Amsterdam, 25 October 2019 – Coca-Cola once again proves to be the world’s largest plastic polluter. Just like in 2018, World Cleanup Day not only cleaned up but also recorded which brands were found in the streets. Brand audits were carried out by over 72,000 volunteers in 51 countries. In total, almost 500,000 pieces of plastic waste were disposed of. In 43% of the cases, it was possible to determine which company had produced which packaging. For Coca-Cola, this was 11,732 items in 37 countries.
Brand Audit compared to 2018
In 2019, seven times as many volunteers participated in brand tally and the number of cleanups/brand audits increased from 239 to 484. This makes the data for 2019 a lot more robust. The top three appear to consist of the same multinationals as in 2018: Coca-Cola, Nestlé and PepsiCo. The analysis method in 2019 differed slightly from the previous year. This year, not only the most polluting companies were shown, but the number of countries in which the items were found has also been taken into account for the ranking. The top ten consists of:
– 1 Coca-Cola (2018: 1)
– 2 Nestlé (2018: 3)
– 3 PepsiCo (2018: 2)
– 4 Mondelez International (2018: 5)
– 5 Unilever (2018: 7)
– 6 Mars (2018: 9)
– 7 Procter &Gamble (2018: 6)
– 8 Colgate-Palmolive (2018: 10)
– 9 Phillip Morris (2018, not mentioned)
– 10 Perfetti Van Melle (2018: 8)
Danone, in 2018 at number 4, is no longer mentioned in 2019.
The Brand Audit 2019 was published by Greenpeace Philippines and was organized by Break Free From Plastic. In the Netherlands, World Cleanup Day was organized by the Plastic Soup Foundation on 21 September. The Dutch results have been incorporated into the report. The top six most found brands in the Netherlands are:
The analysis is a fine example of citizen science. Thanks to the size of the brand audits, we have reliable data at our disposal. Countries in the south of the world (the global south) are often accused of making a disproportionately large contribution to the plastic soup. The data from the Brand Audit show that it is mainly multinationals with headquarters in Europe or the United States that sell products in single-use plastic packaging in those countries. Unilever is number 5 worldwide but is not in the top 6 in the Netherlands. This is because the company mainly markets mini-packaging in the global south. The business model is based on cheap plastic, with no collection and processing costs. The multinationals do not pay for the environmental damage.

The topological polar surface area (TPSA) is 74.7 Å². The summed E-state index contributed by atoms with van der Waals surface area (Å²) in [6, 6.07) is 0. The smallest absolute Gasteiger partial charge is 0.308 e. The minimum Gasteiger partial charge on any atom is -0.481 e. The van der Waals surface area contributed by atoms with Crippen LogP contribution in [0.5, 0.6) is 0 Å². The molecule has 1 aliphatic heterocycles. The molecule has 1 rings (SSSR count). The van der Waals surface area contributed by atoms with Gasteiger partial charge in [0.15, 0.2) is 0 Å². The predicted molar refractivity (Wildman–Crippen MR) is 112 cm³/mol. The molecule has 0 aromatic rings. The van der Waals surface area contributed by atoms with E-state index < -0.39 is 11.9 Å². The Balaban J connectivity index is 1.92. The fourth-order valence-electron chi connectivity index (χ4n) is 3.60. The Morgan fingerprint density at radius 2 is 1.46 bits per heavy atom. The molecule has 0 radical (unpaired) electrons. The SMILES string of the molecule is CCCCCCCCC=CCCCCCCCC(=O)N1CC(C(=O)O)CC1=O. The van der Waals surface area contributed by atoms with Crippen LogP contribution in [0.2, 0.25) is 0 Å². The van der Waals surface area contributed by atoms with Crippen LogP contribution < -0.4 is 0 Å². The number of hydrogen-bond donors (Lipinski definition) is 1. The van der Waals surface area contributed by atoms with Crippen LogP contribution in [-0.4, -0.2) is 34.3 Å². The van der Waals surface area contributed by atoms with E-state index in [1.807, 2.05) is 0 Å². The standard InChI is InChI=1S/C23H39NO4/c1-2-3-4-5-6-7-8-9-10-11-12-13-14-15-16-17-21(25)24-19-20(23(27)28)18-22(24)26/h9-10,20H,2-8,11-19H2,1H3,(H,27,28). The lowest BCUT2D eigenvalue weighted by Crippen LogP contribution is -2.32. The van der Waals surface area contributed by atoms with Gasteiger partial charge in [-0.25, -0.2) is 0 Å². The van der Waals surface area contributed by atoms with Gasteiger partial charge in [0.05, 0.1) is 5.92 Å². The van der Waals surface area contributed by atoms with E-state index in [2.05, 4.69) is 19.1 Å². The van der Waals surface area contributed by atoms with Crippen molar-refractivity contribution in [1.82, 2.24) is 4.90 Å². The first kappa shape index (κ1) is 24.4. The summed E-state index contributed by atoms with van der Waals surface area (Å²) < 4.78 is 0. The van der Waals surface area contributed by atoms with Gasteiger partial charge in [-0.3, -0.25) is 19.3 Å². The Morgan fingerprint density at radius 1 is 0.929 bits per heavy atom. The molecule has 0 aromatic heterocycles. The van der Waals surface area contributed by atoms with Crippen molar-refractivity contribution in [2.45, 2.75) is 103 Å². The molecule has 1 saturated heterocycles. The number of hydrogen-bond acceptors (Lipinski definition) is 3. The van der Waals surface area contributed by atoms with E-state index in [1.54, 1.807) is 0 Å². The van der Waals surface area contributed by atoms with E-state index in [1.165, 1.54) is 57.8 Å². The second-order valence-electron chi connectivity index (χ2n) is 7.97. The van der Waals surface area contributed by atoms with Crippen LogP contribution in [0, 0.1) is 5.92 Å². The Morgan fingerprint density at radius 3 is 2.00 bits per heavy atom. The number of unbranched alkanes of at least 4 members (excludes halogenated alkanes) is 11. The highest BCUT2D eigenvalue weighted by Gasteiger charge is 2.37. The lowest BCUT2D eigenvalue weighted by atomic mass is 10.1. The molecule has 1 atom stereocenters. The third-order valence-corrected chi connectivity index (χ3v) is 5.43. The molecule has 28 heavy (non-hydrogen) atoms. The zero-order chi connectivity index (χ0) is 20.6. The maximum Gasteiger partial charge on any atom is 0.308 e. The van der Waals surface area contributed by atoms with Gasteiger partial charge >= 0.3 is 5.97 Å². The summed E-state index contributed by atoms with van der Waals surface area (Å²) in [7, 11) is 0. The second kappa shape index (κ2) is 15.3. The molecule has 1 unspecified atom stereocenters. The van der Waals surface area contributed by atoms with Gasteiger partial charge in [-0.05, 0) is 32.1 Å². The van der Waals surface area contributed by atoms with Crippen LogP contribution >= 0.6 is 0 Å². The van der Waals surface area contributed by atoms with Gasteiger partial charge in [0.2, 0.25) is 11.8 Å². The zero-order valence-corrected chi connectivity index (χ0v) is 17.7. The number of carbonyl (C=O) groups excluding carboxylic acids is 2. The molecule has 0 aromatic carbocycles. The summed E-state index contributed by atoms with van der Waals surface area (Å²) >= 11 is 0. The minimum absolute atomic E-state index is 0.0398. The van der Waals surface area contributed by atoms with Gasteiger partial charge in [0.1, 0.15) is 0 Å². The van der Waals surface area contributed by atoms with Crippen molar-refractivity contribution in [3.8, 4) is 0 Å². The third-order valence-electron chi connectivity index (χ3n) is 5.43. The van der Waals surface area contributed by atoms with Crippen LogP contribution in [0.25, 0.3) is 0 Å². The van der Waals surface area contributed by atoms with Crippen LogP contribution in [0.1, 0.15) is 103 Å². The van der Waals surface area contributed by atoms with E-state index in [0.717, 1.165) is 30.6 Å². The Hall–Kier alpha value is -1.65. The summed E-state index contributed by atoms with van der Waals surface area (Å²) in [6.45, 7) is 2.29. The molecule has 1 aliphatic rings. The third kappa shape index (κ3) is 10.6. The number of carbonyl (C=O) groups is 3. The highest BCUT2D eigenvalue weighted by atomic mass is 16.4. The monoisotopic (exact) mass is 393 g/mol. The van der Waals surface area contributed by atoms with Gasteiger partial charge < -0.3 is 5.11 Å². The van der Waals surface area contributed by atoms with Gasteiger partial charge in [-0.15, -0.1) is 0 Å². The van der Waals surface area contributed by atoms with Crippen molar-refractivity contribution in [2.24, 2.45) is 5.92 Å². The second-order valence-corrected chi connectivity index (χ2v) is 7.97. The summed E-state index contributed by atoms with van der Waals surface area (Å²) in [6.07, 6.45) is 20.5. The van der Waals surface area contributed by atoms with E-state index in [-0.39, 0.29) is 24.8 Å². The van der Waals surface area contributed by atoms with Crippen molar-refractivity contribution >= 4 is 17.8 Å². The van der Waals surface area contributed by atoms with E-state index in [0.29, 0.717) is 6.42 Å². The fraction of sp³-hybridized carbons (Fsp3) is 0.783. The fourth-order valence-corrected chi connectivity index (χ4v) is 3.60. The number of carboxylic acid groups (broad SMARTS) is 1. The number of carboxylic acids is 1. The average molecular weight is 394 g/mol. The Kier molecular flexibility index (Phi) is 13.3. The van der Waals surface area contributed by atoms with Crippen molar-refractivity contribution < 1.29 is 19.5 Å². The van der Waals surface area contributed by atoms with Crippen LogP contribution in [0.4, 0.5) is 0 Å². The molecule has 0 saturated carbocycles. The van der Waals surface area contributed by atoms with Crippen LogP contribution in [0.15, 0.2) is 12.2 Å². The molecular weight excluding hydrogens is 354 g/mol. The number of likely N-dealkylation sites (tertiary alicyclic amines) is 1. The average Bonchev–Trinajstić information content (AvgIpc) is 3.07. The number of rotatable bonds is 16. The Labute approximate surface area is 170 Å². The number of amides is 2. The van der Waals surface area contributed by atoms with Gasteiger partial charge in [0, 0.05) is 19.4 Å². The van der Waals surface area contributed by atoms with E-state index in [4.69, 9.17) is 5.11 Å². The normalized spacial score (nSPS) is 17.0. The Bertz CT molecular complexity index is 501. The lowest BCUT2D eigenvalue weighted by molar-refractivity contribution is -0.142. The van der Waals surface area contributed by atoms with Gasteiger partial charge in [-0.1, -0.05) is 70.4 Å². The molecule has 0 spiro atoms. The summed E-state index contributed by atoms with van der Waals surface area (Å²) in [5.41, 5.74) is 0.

Calling on multinationals
Multinational companies must take full responsibility for the consequences of the packaging in which their products are sold. In October 2018, after the first Brand Audit, the Break Free From Plastic movement called on multinationals to embrace six principles. The call was co-signed by the Plastic Soup Foundation. The data from the Brand Audit 2019 show that the need to respond to this call is more urgent than ever:
- Embrace a verifiable drastic reduction in the use of single-use plastic packaging
- Design other ways to get the products to the consumer, such as packaging that can be used more often or that can be refilled
- Do not market products containing microplastics or releasing microfibres
- Cooperate with other parties and accept regulations aimed at combating the plastic soup
- Do not rely on so-called false solutions that enable the continuation of the existing business model
- Avoid using alternative materials that in turn have adverse effects.
Graham Forbes, Greenpeace USA, and Global Project Leader: ‘We will only see real change when companies like Nestlé, Unilever, Coca-Cola, and PepsiCo end their reliance on fossil fuel-based plastic and throwaway packaging’.
Read more – Coca-Cola is the largest plastic polluter
Read more – Coca-Cola Europe explicitly embraces deposits
Read more – Unilever turns off the plastic valve a little bit